The superb precision of an atomic clock is derived from its stability. Atomic clocks based on optical (rather than microwave) frequencies are attractive because of their potential for high stability, which scales with operational frequency. Nevertheless, optical clocks have not yet realized this vast potential, due in large part to limitations of the laser used to excite the atomic resonance. To address this problem, we demonstrate a cavity-stabilized laser system with a reduced thermal noise floor, exhibiting a fractional frequency instability of 2 × 10−16. We use this laser as a stable optical source in a ytterbium optical lattice clock to resolve an ultranarrow 1 Hz linewidth for the 518 THz clock transition. With the stable laser source and the signal-to-noise ratio afforded by the ytterbium optical clock, we dramatically reduce key stability limitations of the clock, and make measurements consistent with a clock instability of 5 × 10−16 .

The superb precision of an atomic clock is derived from its stability. Atomic clocks based on optical (rather than microwave) frequencies are attractive because of their potential for high stability, which scales with operational frequency. Nevertheless, optical clocks have not yet realized this vast potential, due in large part to limitations of the laser used to excite the atomic resonance. To address this problem, we demonstrate a cavity-stabilized laser system with a reduced thermal noise floor, exhibiting a fractional frequency instability of 2 × 10−16. We use this laser as a stable optical source in a ytterbium optical lattice clock to resolve an ultranarrow 1 Hz linewidth for the 518 THz clock transition. With the stable laser source and the signal-to-noise ratio afforded by the ytterbium optical clock, we dramatically reduce key stability limitations of the clock, and make measurements consistent with a clock instability of 5 × 10−16 .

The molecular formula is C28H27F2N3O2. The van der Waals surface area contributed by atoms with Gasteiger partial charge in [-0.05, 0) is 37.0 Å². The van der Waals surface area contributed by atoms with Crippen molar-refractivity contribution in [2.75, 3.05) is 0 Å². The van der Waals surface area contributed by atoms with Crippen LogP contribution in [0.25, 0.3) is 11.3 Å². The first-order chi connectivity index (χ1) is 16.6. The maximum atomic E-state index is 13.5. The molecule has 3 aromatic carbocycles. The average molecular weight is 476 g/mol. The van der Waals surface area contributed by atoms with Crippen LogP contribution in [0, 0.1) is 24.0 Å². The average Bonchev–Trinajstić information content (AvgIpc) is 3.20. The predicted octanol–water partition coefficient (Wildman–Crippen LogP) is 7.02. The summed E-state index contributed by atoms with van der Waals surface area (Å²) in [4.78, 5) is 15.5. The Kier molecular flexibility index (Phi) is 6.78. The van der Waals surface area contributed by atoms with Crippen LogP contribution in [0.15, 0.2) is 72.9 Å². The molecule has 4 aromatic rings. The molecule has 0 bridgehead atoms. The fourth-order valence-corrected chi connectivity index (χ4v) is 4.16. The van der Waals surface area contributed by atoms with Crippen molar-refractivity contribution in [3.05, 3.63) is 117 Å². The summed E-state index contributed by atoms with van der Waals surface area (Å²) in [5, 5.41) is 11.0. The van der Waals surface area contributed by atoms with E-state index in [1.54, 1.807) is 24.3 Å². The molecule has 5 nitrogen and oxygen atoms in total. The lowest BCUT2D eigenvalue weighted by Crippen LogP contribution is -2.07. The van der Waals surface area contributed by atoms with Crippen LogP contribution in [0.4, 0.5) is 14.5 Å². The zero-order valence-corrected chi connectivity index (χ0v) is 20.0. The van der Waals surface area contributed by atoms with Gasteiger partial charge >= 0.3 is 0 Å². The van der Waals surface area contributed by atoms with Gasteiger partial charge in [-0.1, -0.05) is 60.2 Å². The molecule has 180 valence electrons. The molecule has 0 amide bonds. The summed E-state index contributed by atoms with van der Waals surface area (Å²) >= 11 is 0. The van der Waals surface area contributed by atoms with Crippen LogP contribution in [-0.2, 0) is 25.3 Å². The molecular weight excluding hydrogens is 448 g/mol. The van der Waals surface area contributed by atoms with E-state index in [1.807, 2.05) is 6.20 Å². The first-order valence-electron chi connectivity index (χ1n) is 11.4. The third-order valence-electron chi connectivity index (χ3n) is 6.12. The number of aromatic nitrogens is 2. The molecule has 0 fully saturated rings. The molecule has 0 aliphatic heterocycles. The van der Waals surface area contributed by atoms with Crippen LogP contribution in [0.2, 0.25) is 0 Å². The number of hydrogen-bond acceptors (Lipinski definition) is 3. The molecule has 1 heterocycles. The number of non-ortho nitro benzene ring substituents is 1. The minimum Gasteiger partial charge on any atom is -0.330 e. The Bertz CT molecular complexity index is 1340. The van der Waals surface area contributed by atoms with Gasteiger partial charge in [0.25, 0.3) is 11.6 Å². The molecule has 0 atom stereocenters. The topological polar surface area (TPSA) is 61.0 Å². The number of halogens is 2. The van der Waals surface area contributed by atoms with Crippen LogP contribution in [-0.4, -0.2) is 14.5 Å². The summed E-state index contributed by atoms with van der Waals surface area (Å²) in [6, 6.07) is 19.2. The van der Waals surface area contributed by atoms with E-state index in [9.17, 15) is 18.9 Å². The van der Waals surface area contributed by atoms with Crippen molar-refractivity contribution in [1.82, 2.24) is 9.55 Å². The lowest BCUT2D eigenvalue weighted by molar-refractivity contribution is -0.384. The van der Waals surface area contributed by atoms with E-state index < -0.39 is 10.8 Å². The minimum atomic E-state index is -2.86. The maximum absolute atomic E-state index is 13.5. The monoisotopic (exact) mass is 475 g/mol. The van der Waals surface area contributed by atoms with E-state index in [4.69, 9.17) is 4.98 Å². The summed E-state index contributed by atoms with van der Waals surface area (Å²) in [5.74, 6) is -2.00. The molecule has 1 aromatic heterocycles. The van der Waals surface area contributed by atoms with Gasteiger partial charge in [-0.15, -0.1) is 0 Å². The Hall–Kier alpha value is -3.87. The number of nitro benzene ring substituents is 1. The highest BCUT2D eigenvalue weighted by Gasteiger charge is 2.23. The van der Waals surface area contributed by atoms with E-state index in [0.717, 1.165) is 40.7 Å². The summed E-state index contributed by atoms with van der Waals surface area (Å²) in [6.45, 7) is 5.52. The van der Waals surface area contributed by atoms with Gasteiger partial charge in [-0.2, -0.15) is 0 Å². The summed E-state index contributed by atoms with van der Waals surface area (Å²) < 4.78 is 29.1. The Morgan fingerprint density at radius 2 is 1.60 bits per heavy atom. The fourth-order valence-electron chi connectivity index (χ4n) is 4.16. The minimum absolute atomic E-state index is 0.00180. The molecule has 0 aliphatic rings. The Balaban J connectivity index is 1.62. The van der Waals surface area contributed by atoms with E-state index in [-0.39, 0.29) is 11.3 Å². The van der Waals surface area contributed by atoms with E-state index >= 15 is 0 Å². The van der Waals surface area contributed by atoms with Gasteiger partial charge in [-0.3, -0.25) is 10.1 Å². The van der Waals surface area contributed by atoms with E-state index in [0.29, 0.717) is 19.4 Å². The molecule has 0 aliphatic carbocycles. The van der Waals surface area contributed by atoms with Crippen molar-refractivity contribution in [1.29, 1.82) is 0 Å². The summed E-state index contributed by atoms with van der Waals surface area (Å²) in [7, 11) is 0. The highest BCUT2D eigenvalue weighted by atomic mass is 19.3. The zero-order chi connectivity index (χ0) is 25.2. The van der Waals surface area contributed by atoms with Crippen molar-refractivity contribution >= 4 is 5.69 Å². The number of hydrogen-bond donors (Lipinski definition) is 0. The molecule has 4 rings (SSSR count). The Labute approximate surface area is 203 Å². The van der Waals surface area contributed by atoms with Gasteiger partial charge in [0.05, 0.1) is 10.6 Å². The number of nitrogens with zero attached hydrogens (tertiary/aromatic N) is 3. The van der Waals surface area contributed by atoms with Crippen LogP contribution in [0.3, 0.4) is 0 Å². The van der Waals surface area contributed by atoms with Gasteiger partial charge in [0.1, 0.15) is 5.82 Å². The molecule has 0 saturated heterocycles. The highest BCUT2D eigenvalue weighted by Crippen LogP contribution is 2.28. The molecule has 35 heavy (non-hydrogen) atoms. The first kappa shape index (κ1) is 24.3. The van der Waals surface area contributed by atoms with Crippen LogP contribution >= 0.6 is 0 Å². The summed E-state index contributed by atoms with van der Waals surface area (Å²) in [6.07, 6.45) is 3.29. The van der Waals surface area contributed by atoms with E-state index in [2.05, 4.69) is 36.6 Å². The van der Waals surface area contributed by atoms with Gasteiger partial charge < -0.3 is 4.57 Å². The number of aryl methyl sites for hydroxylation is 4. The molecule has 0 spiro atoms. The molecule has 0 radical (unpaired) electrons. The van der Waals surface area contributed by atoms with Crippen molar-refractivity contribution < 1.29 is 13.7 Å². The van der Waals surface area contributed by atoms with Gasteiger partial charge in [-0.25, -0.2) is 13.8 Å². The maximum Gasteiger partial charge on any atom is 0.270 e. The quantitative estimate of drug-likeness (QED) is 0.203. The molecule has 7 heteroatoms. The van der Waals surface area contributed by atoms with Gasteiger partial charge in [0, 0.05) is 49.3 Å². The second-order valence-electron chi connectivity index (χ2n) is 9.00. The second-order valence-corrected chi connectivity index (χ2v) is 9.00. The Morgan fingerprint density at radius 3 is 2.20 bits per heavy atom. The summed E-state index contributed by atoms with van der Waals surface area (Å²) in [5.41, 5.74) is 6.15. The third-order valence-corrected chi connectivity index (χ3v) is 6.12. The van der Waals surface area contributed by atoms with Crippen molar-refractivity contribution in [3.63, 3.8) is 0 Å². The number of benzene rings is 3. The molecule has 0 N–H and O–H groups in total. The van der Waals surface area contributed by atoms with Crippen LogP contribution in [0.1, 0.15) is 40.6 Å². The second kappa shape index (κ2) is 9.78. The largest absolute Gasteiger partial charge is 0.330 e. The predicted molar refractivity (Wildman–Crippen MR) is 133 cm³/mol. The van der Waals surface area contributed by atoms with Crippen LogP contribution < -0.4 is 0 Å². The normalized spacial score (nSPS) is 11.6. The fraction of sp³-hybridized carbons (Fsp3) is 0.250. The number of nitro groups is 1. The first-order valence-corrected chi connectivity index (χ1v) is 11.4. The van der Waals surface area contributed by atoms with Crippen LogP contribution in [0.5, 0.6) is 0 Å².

## Friday, March 4, 2011

### Itinerant Ferromagnetism in Ultracold Fermions

Gyu-Boong Jo, Ye-Ryoung Lee, Jae-Hoon Choi, Caleb A. Christensen, Tony H. Kim, Joseph H. Thywissen, David E. Pritchard and Wolfgang Ketterle

Can a gas of spin-up and spin-down fermions become ferromagnetic because of repulsive interactions? We addressed this question, for which there is not yet a definitive theoretical answer, in an experiment with an ultracold two-component Fermi gas. The observation of nonmonotonic behavior of lifetime, kinetic energy, and size for increasing repulsive interactions provides strong evidence for a phase transition to a ferromagnetic state. Our observations imply that itinerant ferromagnetism of delocalized fermions is possible without lattice and band structure, and our data validate the most basic model for ferromagnetism introduced by Stoner.

Can a gas of spin-up and spin-down fermions become ferromagnetic because of repulsive interactions? We addressed this question, for which there is not yet a definitive theoretical answer, in an experiment with an ultracold two-component Fermi gas. The observation of nonmonotonic behavior of lifetime, kinetic energy, and size for increasing repulsive interactions provides strong evidence for a phase transition to a ferromagnetic state. Our observations imply that itinerant ferromagnetism of delocalized fermions is possible without lattice and band structure, and our data validate the most basic model for ferromagnetism introduced by Stoner.